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When you are orchestrating an interaction between several services where they are all using a shared identifier somewhere in their API, you need to extract that identifier if it's embedded in a URI.

So tonight we're going to regex like it's 1999.




The identifier is not embedded in a URI, the identifier is a URI: instead of an integer id 1234 or a string id "1234", you can use a string id "http://example.com/id/1234". Typically, one service is responsible for creating the id but after that, it can be used to refer to the same entity in any number of services. EDIT: What makes it better than a free-format string id is that every person and tool knows how to de-reference it / look it up.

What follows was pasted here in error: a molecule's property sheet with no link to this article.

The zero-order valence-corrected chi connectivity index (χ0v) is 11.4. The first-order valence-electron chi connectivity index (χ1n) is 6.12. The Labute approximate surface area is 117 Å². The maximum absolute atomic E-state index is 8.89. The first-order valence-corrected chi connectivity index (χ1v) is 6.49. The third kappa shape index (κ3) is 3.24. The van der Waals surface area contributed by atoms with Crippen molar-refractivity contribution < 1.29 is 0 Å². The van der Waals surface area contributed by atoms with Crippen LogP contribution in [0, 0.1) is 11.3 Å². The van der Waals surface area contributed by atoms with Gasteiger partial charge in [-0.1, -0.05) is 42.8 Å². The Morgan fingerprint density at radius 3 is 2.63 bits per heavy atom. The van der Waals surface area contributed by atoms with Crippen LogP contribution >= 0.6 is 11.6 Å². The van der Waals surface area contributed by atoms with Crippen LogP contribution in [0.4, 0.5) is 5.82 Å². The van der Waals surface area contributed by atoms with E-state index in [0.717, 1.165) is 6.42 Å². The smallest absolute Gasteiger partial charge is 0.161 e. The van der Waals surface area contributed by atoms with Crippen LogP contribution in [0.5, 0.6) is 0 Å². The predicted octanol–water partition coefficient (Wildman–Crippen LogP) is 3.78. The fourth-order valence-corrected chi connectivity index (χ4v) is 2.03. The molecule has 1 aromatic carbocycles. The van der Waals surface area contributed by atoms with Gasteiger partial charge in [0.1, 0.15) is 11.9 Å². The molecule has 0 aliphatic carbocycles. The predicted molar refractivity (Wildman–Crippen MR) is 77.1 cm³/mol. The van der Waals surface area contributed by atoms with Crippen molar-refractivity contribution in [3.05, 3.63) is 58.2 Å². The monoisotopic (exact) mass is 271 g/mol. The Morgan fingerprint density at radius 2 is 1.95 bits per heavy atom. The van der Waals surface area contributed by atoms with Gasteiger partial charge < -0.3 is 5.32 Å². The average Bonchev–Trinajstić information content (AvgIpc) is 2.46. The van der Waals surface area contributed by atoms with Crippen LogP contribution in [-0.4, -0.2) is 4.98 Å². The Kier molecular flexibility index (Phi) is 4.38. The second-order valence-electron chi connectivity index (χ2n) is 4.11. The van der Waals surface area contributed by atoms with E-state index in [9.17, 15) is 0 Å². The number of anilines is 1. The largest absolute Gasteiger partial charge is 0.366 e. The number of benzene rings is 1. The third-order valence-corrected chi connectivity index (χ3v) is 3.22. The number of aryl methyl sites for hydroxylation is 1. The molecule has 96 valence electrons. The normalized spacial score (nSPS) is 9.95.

What determined which API owns a resource when the same resource is exposed in mutlipe apis (e.g you have a REST API and a AMQP feed)? In some cases it is obvious but in other cases it is far from clear.

I feel using urls as ids create more problems than it solves, especially if you use absolute urls. I have worked with cases where the same ID was used in 3 or 4 different APIs. None of them clearly the master.


The URI doesn't have to be fully owned by any single microservice. The JSON representation can more or less correspond to a HTML view and be served by the UI, or a separate API facade can combine the relevant pieces of information from various microservices.


Most modern ecosystems have fantastic URL parsing that does not rely on regex and should not be written again by hand.




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